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Mike Zunino is better than Wilson Ramos

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The 2019-version of Mike Zunino looks an awful lot like Wilson Ramos, but better.

Kansas City Royals v Tampa Bay Rays Photo by Mike Ehrmann/Getty Images

Wilson Ramos had a great offensive year for the Rays in 2018, and many, including me, looked at Mike Zunino as a step down offensively from a guy that was the best hitting catcher in baseball last year.

Prior to joining the Rays, Mike Zunino was a much different hitter than Ramos. Wilson struck out and walked at rates well below league-average while hitting for some power, while Zunino was more of a three-true-outcomes prototype, striking out a lot more than league average, walking at a roughly league-average rate, and hitting for big power.

Here are their BB rates, K rates, OBP, wRC, and ISO relative to a league-average of 100 from 2016-2018, courtesy of FanGraphs.

Now let’s flip the script to 2019.

Zunino has drastically cut the K rate, and while he’s also walking quite a bit less than league average, he’s still hitting for power.

Dive a little deeper, and we can see even more similarities between the 2018 version of Wilson Ramos and the 2019 version of Mike Zunino.

Using a statistical concept called z-scores, an idea I first encountered reading some work by former Fangraphs now current Rays employee Jeff Sullivan, we can come up with which 2018 hitters were most similar to the 2019 version of Mike Zunino based on five components:

(1) the rate at which the hitter swung at pitches (Swing%)
(2) the rate of contact when swinging at pitches in the zone (Z-Contact%)
(3) the overall rate of contact when swinging (Contact%)
(4) the rate at which a hitter swings at pitches out of the zone (O-Swing%), and
(5) the average exit velocity of the balls put in play by the hitter (Avg. EV).

Here are 2018 hitters that bear the most similarity to 2019 Mike Zunino along those five components, sorted by Similarity Score (Sim Score), which is just the sum of the z-score differences across each component. The lower the Sim Score, the more similarities between the hitter in 2018 and the 2019 version of Zunino.

Along these components, no 2018 hitter looked more like 2019 Mike Zunino than 2018 Wilson Ramos.

The closest other catcher in Similarity Score to Zunino was Gary Sanchez, with a Sim Score of 2.68. The ten 2018 hitters that bear the most similarity to 2019 Mike Zunino averaged a .330 wOBA last year, which worked out to a wRC+ around 110, give or take a few points depending on park factors. The composite hitter in this group was clearly above-average for the league and would be among the five or ten best-hitting catchers in the baseball.

So if you’re the Rays ,and you think the offensive force you had behind the plate in 2018 will be priced out of your comfort zone, what do you do? Well, it appears the Rays just decided to get themselves a cheaper clone, one who also happens to play better defense.

If you’ve read this far, you may be thinking there’s a catch. There is. There’s always a catch, particularly with catchers.

There’s one way in which the 2019 version of Mike Zunino — and really all versions of Mike Zunino — differs significantly as a hitter from Wilson Ramos: launch angle.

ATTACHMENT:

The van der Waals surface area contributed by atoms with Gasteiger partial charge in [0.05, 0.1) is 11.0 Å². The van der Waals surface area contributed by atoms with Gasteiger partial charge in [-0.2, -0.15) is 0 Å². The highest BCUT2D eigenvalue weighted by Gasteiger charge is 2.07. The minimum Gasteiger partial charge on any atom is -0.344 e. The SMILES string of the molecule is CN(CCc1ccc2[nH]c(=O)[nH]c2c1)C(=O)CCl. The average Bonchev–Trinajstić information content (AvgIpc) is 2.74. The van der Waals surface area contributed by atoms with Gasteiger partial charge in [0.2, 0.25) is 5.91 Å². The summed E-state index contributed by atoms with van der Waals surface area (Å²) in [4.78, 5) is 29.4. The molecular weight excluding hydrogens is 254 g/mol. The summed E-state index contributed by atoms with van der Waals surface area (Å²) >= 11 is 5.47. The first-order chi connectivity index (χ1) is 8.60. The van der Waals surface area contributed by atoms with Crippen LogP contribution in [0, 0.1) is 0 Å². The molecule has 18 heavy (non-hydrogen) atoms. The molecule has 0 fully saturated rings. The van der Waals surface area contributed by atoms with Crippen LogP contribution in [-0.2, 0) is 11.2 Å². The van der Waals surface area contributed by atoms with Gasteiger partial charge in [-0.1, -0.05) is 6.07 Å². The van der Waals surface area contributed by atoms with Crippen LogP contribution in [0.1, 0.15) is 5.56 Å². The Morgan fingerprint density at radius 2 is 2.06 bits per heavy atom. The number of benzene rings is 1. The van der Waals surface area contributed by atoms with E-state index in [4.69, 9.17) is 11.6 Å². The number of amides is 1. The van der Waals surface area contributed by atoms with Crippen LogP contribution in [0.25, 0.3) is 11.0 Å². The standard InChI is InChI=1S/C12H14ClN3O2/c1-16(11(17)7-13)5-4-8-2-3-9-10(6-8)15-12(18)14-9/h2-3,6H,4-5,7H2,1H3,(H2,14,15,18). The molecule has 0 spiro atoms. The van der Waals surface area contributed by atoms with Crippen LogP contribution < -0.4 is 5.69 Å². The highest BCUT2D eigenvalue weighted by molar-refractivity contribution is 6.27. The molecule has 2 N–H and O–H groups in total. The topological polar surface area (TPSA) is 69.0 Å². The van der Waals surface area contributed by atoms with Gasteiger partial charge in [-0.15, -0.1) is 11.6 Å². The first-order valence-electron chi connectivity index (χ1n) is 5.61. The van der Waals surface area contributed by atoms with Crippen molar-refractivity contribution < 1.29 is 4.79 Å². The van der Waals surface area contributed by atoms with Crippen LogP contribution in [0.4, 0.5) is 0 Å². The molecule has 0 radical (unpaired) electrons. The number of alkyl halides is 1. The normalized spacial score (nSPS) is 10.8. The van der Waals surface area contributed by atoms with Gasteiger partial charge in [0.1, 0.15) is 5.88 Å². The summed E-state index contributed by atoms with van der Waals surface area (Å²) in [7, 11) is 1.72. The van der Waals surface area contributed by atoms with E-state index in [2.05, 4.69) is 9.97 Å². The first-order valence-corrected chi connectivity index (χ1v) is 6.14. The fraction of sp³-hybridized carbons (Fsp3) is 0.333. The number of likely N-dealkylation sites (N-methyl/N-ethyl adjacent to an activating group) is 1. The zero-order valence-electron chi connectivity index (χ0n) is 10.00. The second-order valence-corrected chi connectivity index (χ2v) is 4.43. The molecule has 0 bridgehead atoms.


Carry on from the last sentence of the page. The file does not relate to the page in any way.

Let’s look at the average launch angle from 2016-2019 for Ramos and Zunino when they hit the ball at 100 mph or more. These are the times when hitters make their best contact, when everything lines up, and they impact the ball in the way they intended. Data comes from the incomparable Baseball Savant.

When Ramos hits the ball the hardest, but he tends to hit grounders and liners. Zunino, on the other hand, hits mostly fly balls and line drives.

Here’s the breakdown by ball-in-play type (BIP) on hard-hit balls from 2016-2019 for each guy:

This isn’t a shortcoming for Zunino, though. It’s a strength. Check out the wOBA for those 100+ mph BIPs for Zunino and Ramos from 2016-2019.

Elevate to celebrate, kids.

The problem is that this year when Zunino makes the loudest contact, he hasn’t been hitting the launch angle sweet spot the way he has in years past. Here’s Zunino’s wOBA and xwOBA on those 100+ mph BIPs from 2016-2018 compared to this year.

There are a couple things going on for Zunino this year when he hits the ball hard.

First, he’s had lousy luck. Second, he hasn’t been optimizing his launch angle on those BIPs as well as he did prior to this season.

In a small sample size, here’s the radial chart for those 100+ mph BIPs, again from Baseball Savant for 2019.

As you can see, half of his well hit 100+ mph BIPs this year gone for outs, while others resulted in ground outs or long, loud fly ball outs. Yes, fictional Indians fan from Major League, there is such a thing as hitting the ball “too high”.

Some of that’s bad luck, but some of it’s failing to find that launch angle sweet spot, a problem which should take care of itself in a larger sample of BIPs. If Zunino keeps hitting the ball this way, the dad strength should eventually become more and more evident, like we saw last week:

2019 Mike Zunino is in many meaningful ways 2018 Wilson Ramos.

In terms of their plate discipline stats and exit velocity, they’re virtually twins, but on their launch angle differences on the hardest-hit balls favor Zunino: Advantage, clone.

You might have wanted the Rays to return the oft-injured Wilson Ramos in 2019, but even a month in, it’s difficult to say the Rays made the wrong decision in pursuing Mike Zunino.

*All stats considered were current and updated through April 25th, 2019